Imagine searching through the hundreds of thousands of pieces of footage in the National Football League's history collection to uncover a certain image. More than 16,320 minutes, or 272 hours, of game film are produced in a single season. There is an apparently limitless quantity of film if you add coverage of every practice, halftime show, and postgame show, as well as every pregame, halftime show, and postgame interview. And it only applies to one season.

The NFL teamed with Amazon Web Services in December 2019 to utilize artificial intelligence to search and classify its video assets. This will make it simpler for staff members to produce highlight reels and other media from all of this content. The NFL's content development team had to educate the AI on what to look for as an initial part of the process.

The NFL's content development team had to instruct the AI on what to look for in the process's initial stage. Every player, team, jersey, stadium, and other visually recognizable content that the team wished to label inside its video collection received its own set of metadata tags. It then integrated those tags with the image-recognition AI system already in place at Amazon, which Amazon had trained on tens of millions of photographs. The AI used both sets of data to identify pertinent visual content in the video collection, and the content development team quickly approved each tag. Each video used to need to be manually searched for, located, and clipped before being stored in a repository and tagged with information.

In a previous HBR article titled "Collaborative Intelligence: Humans and AI Are Joining Forces," we discussed how some of the world's most successful companies are defying the stereotype that technology will make people obsolete by harnessing the power of human-machine collaboration to transform their industries and boost their bottom lines. Now, a number of businesses are using this strategy to not just out-innovate their rivals but also to fundamentally alter the entire essence of innovation as it has been practiced over the preceding ten years.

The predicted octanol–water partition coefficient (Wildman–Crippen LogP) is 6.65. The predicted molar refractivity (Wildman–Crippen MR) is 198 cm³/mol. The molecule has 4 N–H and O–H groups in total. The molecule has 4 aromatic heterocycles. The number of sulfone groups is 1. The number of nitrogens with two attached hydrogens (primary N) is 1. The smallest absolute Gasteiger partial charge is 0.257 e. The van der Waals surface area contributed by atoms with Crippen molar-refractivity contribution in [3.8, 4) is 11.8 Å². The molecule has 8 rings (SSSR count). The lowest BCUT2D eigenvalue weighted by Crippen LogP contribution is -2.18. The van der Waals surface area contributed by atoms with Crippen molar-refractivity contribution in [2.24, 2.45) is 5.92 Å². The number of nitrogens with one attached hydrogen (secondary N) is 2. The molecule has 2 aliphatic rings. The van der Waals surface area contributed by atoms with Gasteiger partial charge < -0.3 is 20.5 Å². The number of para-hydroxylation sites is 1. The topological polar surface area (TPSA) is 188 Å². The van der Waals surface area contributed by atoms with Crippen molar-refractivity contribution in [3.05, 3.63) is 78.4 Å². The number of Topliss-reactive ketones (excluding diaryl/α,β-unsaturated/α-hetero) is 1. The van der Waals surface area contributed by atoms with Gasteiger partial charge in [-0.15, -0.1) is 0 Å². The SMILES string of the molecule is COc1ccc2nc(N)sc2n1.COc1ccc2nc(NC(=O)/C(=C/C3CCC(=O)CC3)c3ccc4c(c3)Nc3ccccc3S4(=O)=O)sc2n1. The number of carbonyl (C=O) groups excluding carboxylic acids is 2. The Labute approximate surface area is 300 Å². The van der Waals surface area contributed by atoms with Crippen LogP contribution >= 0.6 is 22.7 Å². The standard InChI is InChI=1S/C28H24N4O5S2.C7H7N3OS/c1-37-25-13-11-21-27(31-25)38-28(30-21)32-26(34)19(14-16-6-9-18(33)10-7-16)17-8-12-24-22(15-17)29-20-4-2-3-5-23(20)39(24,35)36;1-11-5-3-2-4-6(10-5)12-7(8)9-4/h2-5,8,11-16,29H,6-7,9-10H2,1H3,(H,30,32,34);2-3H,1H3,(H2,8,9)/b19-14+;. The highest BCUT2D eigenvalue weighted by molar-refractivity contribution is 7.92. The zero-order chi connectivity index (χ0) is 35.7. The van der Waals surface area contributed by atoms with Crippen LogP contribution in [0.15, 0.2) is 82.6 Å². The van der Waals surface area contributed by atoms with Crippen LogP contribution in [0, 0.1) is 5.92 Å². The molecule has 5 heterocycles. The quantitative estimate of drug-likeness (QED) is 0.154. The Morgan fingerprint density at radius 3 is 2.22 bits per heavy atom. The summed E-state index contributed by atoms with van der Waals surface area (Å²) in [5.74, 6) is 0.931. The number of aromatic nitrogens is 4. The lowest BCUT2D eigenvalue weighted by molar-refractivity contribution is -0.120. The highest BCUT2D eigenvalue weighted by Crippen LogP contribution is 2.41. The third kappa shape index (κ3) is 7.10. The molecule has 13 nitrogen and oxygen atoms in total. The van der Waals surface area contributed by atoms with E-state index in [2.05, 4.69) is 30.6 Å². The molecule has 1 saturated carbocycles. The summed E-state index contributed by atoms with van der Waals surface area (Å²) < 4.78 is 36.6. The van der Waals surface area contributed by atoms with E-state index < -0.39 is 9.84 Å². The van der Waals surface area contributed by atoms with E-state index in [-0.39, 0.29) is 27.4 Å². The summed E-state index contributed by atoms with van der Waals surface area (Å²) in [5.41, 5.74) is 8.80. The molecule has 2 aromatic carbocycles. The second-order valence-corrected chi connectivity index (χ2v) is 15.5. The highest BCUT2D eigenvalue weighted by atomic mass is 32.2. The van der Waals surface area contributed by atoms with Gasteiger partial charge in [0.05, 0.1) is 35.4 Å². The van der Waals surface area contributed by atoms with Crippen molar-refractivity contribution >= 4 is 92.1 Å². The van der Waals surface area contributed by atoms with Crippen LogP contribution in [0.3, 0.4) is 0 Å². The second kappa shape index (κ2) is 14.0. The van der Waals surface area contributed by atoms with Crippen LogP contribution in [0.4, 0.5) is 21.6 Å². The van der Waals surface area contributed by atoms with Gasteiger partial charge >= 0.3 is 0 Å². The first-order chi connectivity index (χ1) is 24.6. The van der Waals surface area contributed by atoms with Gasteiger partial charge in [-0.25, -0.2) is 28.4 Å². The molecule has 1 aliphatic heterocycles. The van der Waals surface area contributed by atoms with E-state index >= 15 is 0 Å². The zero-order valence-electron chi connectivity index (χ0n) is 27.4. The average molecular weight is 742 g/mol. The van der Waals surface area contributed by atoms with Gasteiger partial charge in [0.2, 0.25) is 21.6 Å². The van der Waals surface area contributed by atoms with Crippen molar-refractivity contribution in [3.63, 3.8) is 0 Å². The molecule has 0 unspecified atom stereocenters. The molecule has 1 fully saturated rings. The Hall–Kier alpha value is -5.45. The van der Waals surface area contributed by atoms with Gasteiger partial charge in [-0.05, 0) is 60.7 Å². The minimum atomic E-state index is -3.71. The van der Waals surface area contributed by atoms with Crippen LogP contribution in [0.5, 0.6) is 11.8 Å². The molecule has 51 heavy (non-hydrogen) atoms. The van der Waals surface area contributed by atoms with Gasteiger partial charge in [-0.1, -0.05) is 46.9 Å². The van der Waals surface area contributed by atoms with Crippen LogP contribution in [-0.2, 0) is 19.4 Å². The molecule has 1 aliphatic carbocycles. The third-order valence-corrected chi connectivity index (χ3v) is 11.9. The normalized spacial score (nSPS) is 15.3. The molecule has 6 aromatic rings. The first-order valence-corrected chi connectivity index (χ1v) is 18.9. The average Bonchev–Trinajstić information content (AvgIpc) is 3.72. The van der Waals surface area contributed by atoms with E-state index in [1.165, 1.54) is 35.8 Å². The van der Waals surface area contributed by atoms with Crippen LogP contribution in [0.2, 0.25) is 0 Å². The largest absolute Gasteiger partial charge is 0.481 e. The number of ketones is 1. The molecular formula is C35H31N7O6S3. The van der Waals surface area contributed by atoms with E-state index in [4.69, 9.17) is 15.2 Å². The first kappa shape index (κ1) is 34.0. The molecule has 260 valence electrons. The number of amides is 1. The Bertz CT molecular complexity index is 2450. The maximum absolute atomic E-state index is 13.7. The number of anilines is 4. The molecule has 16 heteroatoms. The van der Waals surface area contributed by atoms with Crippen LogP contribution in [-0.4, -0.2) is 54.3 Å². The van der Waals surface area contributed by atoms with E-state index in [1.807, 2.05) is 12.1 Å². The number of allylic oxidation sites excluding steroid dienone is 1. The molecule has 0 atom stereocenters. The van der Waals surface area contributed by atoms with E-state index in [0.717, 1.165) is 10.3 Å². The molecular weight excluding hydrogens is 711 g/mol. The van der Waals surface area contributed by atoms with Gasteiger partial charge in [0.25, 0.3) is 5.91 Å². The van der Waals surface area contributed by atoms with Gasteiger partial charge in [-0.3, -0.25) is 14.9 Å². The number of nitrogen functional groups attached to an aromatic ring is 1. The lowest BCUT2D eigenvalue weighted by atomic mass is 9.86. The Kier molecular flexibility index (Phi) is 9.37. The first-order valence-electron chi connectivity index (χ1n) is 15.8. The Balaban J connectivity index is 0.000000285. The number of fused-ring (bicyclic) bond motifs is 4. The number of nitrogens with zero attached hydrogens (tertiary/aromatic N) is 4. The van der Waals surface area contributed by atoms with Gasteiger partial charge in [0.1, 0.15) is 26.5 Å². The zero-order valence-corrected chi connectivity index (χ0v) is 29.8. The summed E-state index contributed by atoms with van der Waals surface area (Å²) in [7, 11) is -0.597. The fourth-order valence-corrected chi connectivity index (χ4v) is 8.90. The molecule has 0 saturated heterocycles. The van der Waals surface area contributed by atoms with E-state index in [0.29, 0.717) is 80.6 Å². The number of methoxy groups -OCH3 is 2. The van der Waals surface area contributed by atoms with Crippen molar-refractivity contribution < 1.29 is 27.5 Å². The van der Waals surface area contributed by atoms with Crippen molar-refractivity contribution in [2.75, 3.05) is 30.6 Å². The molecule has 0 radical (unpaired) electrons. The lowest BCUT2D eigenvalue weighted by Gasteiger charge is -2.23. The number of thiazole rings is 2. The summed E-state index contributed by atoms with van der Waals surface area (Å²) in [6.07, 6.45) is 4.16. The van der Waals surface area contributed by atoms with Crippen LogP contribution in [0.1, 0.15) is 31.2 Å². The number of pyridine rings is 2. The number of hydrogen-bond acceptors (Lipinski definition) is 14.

For instance, in the NFL's situation, AI sped up the image-recognition procedure, but the system would not have worked without staff members deciding which data needed to be submitted and then authorized. The NFL also didn't just delegate the task of creating highlight reels to AI; instead, content creators handled it, but they were able to do it more quickly and efficiently since AI has the unique capacity to swiftly filter through enormous amounts of data.

Assumptions regarding the fundamental components of innovation are altering as a result of the new human-focused approach to AI. Businesses like Etsy, L.L. Bean, McDonald's, and Ocado are rethinking how automation and artificial intelligence (AI) may connect a variety of cutting-edge information technologies and systems to allow dynamic flexibility and seamless human-machine interaction.

These innovative companies have historically made high investments in digital technology in an effort to meet the fast-changing needs of their customers and take on new operational difficulties. According to a 2019 Accenture study of more than 8,300 organizations, they have significantly boosted expenditures in cloud services, AI, and similar technologies, and they are producing income at a rate that is twice as fast as laggards. According to a second survey of more than 4,000 businesses in 2021, the 10% of businesses investing the most heavily in digital technology are outpacing the rest of the market by a factor of five with respect to revenue growth.